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Most patients admitted in the hospital requiring skilled nursing care are at risk for adverse events or complications from their conditions and treatments. They require close observation during their hospital stays, and care providers must be prepared to detect and intervene quickly when complications occur. Orthopaedic patients are a unique surgical patient population in that their underlying physical conditions, operative locations, and comorbidities can place them at higher risk for complications or adverse events than many other surgical patients. Orthopaedic patients are usually admitted to general acute care surgical units where there are no monitoring devices and the staffing ratios are less intense. In the event that a higher level of surveillance is needed, current practice is to transfer the patient to a care area with telemetry or hardwired monitoring capability, which can result in deviation from the orthopaedic care pathway. In this article, we describe the implementation of best care practices that combine lower nurse to patient ratios, innovative and effective patient education, and continuous surveillance using novel technology in an orthopaedic unit. Data demonstrate that this multifaceted approach to high-quality orthopaedic care has contributed to better patient outcomes.
Healthcare institutions are evolving because of quality, economic, and demographic pressures. This evolution is increasingly evident in the demographics of the inpatient population, as most routine treatments are delivered in the outpatient care setting versus the traditional inpatient setting. Therefore, patients who are admitted to the hospital for more intense procedures and treatments qualify as higher risk patients than in years past (HealthLeaders, 2010). This "higher risk" designation is applied to all patient groups now and is not limited to patients in the intensive care unit (ICU), the intermediate care unit (IMC), and telemetry units.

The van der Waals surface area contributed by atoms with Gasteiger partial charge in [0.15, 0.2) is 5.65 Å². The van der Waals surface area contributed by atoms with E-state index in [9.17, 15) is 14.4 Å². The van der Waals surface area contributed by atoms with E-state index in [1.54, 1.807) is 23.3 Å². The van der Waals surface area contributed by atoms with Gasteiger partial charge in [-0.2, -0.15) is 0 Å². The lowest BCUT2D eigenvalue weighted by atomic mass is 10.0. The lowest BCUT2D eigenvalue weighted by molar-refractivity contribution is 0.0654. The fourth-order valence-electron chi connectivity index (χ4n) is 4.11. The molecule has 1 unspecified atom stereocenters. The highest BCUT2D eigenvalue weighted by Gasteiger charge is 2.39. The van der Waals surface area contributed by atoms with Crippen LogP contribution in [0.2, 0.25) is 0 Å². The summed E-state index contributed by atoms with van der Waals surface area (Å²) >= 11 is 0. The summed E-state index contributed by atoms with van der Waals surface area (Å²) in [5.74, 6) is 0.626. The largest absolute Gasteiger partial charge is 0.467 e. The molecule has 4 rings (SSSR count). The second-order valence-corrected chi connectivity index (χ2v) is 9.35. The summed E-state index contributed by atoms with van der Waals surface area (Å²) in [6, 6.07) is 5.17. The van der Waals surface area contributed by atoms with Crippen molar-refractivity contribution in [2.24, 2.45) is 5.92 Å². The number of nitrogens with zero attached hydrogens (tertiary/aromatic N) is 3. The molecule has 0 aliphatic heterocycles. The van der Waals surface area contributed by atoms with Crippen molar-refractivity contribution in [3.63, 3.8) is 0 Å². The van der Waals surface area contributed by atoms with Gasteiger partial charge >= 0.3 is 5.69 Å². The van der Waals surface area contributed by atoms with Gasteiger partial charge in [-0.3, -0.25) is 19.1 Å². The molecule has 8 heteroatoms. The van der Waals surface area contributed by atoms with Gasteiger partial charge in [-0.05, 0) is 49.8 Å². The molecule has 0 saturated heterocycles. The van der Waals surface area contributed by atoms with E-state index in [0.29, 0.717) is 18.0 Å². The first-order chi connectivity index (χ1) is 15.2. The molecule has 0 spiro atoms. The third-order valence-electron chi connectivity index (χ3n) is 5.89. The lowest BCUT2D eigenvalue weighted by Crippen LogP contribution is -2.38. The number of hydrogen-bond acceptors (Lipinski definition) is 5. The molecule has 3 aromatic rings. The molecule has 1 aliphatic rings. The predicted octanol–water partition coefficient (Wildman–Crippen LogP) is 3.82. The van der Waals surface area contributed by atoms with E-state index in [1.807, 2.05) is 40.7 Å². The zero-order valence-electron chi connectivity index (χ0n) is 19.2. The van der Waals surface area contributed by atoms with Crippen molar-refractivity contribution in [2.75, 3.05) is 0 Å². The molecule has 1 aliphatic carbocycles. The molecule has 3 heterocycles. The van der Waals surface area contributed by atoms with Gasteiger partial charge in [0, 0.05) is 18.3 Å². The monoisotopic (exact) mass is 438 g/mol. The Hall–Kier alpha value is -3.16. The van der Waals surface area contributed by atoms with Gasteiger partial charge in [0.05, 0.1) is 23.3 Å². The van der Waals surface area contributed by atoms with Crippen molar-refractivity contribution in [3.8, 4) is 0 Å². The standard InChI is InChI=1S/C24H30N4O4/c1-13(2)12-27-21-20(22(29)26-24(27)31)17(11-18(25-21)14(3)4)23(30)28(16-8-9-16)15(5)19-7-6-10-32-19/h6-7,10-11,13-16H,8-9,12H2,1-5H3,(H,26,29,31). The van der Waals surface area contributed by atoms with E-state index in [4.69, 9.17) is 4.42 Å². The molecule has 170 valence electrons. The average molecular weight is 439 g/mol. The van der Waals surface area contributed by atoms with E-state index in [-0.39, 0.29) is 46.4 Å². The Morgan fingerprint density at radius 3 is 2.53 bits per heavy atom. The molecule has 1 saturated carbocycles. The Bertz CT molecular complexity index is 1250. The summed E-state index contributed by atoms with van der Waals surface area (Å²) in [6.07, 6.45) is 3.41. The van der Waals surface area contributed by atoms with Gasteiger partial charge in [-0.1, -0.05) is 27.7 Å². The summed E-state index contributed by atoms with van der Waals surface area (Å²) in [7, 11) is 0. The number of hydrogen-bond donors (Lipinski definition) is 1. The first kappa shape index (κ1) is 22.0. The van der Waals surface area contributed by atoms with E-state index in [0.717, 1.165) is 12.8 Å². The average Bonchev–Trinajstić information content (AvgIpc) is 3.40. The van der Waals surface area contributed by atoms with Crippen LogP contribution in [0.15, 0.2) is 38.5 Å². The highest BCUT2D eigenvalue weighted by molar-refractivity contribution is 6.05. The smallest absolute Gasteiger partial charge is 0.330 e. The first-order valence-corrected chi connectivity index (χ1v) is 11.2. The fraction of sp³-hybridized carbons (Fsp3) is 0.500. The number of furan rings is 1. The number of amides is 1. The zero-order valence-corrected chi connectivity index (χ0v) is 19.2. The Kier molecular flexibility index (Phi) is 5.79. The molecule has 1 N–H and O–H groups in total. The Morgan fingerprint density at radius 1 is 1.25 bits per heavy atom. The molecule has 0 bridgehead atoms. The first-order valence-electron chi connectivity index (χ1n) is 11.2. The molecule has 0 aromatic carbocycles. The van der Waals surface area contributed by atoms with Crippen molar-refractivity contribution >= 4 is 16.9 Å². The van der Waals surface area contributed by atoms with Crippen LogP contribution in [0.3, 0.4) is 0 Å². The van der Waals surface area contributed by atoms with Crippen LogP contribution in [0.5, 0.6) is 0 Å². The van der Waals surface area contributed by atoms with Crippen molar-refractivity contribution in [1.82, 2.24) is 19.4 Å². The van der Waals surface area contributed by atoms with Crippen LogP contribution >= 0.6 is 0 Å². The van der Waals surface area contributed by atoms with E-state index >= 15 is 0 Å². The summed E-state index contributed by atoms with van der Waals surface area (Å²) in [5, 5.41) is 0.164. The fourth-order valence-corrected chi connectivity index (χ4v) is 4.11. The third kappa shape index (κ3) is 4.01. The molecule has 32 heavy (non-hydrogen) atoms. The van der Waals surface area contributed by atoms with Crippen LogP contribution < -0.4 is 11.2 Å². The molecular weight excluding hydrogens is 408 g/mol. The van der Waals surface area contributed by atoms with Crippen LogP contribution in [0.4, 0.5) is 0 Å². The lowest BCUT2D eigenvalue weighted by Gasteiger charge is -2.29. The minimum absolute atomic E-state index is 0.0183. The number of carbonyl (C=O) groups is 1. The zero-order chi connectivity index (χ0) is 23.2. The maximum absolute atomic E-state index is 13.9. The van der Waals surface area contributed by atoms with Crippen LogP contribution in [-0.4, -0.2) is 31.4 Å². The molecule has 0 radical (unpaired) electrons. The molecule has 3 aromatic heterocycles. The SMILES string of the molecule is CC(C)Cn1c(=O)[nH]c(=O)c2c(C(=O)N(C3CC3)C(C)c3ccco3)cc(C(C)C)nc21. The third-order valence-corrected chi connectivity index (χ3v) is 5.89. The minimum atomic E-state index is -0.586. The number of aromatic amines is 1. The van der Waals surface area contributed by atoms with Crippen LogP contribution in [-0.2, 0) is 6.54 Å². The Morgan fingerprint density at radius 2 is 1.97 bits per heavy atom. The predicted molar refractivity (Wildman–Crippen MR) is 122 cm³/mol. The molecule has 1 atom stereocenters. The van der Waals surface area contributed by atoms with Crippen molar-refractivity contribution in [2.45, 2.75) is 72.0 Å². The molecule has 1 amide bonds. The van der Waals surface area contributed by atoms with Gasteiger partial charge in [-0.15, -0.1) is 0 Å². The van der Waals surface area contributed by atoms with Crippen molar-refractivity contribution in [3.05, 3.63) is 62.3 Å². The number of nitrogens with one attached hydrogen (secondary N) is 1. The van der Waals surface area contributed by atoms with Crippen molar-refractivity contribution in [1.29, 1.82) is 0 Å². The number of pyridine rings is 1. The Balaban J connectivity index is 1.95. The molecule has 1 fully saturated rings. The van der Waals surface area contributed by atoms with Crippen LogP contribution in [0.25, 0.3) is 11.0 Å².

Orthopaedic patients often have existing conditions that can complicate operative procedures. These conditions include preexisting comorbidities such as diabetes or heart disease, advanced age, and varying levels of obesity that increase the potential for adverse events during the perioperative experience (Unbeck, Muren, & Lillkrona, 2008). Because these patients require longer stays than the outpatient care setting can afford, they are admitted to the hospital and require close observation to monitor for potential complications from the high-risk orthopaedic procedures (HealthLeaders, 2010). Potential complications range from the hazards of surgically manipulating the bones, such as bleeding, venous thromboembolic disorders, and fat embolism, to the adverse reactions that can result from the medications or the blood transfusions that patients receive.
Caring for the orthopaedic patient is a multidisciplinary responsibility, and the care team consists of the primary surgeon, specialty physician(s), the physical therapist, and the nurse. The typical treatment plan for the postoperative orthopaedic patient includes acute pain control, monitoring for postoperative complications such as bleeding, hemodynamic instability, postoperative nausea and vomiting, venous thromboembolic prophylaxis, early ambulation, and rehabilitation that includes assistance with activities of daily living and promotion of self-care. Pain control is an important part of the treatment plan because pain control allows therapy to progress. Unfortunately, the use of narcotics for pain management in some patients can increase the risk of adverse reactions such as nausea and vomiting, hypotension, respiratory depression, and severe sedation.